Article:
TCS Daily

Hayek and Iraq

By Max Borders - October 29, 2004 12:00 AM

The study of spontaneous orders has long been the peculiar task of economic theory, although, of course, biology has from its beginning been concerned with that special kind of spontaneous order which we call an organism.
-F. A. von Hayek

Anti-war and pro-war libertarians broke bread recently at a speaker series hosted by the Cato Institute, a free market think tank. Hawks like Deroy Murdock and Ronald Bailey squared off against doves like Charles Pena and Robert Higgs in what amounted to a civil and enlightened debate.

The questions: Was the US justified in going in to Iraq? Should we pull out? Will it work?

The way the two camps viewed the prospects of success in Iraq were especially telling. Anti-war speakers were skeptical of "attempts to impose" a democratic republic on the Iraqis. Pro-war panelists spoke of "removing the impediments" to freedom, commerce and stability. Paradoxically, the careful observer would have found something valuable in a point about which the two sides did not agree, i.e. -- how the insights of Friedrich Hayek apply to the conflict.

Anyone who cares about the success of Iraq would do well to pay attention to both sides' interpretations of Hayek, as each camp's treatment can inform the nation-building project, such as it is. The key Hayekian insights are two sides of the same coin. While Cliff's Notes explanations of "spontaneous order" and "unintended consequences" do neither concept much justice, allow me to be economical here:

Spontaneous order is a complex social order that emerges in an unplanned way from people interacting freely based on their own conceptions of the good life. Such can include commerce, cooperation and highly developed systems of social norms. Spontaneously ordered society is so complex that it is beyond any one person's understanding. If you don't believe it, try to fathom all the processes required for you to read this article right now -- including the manufacture of your PC. Unless you're Michael Dell, we would say you are rationally ignorant about most of these processes.

Unintended consequences are perhaps more familiar. These are the events that crop up unexpectedly as, say, a government tries to regulate or plan some highly complex operation. Frequently such consequences run counter to the intended goal. For instance, if the government made child safety-seats mandatory on airplanes, people could be less likely to fly due to the expense of the extra seat (and thus more likely to drive). The result could be more highway fatalities, including child deaths, since driving is considerably more dangerous than flying.

Skeptics of the Iraq occupation argue, along similar lines, that American ambitions in the region can't be realized due to problems of unintended consequences. Many are also doubtful about the compatibility of liberal democracy and Iraq's cultural baggage -- including the pervasiveness of Islamic nationalism. Unlike Germany and Japan, both of whom had some history of constitutional republicanism however superficial -- the Weimar Republic and the Meiji Imperial Constitution, respectively -- Iraq doesn't have enough of these institutions in their history to make democracy stick. Though Iraq once had a constitution, it too was part of an imposed order, as Britain had redrawn the map of the Middle East in the waning days of its empire (just after WWI).

Optimists about Iraq, however, view the occupation as a different animal. They see at least the potential for introducing the kinds of rule structures that can allow spontaneous order to emerge (what Hayek has called "non-teleological rules" or rules without goals). The question becomes whether those pesky insurgents indicate a wider hostility to the creation of a civil society, or whether they are a fringe group composed mostly of disenfranchised Fedayeen Saddam and terrorists. If the latter is true, the optimists think it may be possible to get both the incentives right and the rules right. This delicate balancing act may require rooting out the insurgent elements -- but otherwise focusing on security and a recipe for political success.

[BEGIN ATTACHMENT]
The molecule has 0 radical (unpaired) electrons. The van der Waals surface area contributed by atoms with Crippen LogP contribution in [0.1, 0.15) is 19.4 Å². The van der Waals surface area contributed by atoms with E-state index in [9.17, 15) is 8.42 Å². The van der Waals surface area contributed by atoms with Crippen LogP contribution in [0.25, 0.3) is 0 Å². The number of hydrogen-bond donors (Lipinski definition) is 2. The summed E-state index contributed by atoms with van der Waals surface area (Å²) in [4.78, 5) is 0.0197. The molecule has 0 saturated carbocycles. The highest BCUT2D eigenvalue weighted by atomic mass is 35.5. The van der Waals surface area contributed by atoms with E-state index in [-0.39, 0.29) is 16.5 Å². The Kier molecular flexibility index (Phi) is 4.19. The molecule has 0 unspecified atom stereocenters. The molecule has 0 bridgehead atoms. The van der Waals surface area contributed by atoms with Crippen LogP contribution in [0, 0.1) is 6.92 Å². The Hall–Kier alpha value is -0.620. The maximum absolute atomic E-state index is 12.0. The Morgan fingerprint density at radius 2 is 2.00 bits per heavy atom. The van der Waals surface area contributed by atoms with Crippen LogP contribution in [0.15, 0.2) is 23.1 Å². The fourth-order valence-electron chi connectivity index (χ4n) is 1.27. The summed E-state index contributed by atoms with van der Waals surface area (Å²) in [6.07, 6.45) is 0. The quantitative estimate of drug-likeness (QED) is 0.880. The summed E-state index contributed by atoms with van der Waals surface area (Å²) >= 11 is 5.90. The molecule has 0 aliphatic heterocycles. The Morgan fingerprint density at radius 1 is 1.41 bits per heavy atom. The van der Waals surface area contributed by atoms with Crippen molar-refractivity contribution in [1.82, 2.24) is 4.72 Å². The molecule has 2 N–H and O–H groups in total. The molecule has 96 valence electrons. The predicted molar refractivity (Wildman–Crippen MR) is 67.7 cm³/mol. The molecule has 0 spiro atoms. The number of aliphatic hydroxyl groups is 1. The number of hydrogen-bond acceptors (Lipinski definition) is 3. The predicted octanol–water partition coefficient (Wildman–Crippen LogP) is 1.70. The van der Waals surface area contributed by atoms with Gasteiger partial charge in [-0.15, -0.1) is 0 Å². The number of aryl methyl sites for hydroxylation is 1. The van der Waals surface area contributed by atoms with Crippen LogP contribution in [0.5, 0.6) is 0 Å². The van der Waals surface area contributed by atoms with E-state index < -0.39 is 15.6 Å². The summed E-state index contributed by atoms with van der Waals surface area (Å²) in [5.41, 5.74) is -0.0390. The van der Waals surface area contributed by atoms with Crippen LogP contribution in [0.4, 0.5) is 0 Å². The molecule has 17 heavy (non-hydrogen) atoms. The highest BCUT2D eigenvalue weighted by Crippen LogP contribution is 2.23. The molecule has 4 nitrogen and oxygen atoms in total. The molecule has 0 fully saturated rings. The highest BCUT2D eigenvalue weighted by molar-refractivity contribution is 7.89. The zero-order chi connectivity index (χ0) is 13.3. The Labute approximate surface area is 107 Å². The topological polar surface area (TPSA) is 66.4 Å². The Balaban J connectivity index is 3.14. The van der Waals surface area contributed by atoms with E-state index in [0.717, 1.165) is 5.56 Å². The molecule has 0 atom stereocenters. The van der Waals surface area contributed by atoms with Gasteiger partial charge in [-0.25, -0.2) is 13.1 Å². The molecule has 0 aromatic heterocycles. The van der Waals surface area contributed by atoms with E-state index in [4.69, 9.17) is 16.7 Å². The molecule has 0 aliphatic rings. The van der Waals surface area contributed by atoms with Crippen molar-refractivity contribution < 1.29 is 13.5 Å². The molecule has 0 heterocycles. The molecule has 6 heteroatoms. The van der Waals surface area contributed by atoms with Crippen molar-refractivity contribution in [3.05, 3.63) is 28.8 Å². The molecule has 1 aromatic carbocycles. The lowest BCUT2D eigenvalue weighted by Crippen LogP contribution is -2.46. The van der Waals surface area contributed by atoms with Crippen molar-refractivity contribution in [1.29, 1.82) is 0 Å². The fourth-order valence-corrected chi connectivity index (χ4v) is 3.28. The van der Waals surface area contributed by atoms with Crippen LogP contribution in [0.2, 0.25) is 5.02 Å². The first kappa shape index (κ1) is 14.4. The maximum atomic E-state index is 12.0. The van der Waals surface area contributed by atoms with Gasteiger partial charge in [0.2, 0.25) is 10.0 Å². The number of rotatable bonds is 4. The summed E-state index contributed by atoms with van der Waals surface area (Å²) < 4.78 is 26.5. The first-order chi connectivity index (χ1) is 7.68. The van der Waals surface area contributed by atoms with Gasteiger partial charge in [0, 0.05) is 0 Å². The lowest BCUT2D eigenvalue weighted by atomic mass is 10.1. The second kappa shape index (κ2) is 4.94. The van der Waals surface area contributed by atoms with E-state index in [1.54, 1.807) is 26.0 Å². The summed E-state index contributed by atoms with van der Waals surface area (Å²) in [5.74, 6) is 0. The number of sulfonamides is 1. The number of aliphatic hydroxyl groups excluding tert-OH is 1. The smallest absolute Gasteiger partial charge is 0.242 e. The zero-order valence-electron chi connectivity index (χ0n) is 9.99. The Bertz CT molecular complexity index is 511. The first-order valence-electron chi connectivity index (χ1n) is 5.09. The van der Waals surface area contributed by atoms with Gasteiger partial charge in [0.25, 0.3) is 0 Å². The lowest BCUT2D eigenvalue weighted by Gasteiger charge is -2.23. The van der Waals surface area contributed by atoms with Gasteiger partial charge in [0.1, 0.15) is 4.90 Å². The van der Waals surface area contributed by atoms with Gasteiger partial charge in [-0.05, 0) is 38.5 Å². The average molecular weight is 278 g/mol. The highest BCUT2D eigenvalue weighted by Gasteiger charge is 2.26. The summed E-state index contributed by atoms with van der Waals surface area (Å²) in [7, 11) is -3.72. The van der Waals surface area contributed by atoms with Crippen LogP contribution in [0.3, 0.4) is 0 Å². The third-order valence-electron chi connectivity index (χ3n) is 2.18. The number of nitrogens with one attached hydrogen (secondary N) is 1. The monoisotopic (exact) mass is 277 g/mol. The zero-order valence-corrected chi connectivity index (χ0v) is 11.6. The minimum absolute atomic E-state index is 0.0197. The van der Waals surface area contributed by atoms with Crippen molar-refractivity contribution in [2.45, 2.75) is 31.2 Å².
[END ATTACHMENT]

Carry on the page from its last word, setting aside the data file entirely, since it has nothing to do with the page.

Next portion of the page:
Both the skeptics and the optimists make good points. And with 20/20 hindsight, both camps acknowledge missteps the Coalition has made since 2003. For example, it seems like a clear mistake to have allowed Ba'athists, already comfortably entrenched in the Saddam government, to be cut loose with no paycheck and no day job. These elements might have been the first to respond to the proper incentives, as the Ba'ath Party was less about ideology and more about payoffs and coercion. Recently, however, what was once a simple resentment has been allowed to mutate into a quasi-ideology strong enough to recruit many more of the disaffected. In any case, that misstep has returned to bite the US on the proverbial ass.

But at this point, it's important to be future-looking. As Kamal Nawash of the Free Muslim Coalition said at CATO, "Iraq must succeed." And one good way to look to the future is through a Hayekian lens. The very nature of unintended consequences makes it tough to anticipate problems. Still, to think like an Austrian is to imagine how things could go bad if the wrong incentives are in place, or the rules look too much like central planning. Learning to think more "bottom up" as opposed to "top down" may be tough for bureaucrats and military types, but it's not impossible.

So what kinds of Hayek-type approaches might be suggested to those banking on Iraq's success (including the Iraqis)? Consider these:

Iraqi Oil Shares -- CATO's Donald Rotunda has recommended giving every Iraqi citizen a certain number of oil shares in a one-time deal that could hasten the process of Iraq's becoming prosperous. This would not only help defuse the appearance of the US as an oil-marauding hegemon, but could jumpstart Iraqi entrepreneurship and give each Iraqi the sense of having a stake in the nation's future. (Editor's note: see Lenny Glynn on 'The War-Winning Weapon' for more on this idea.)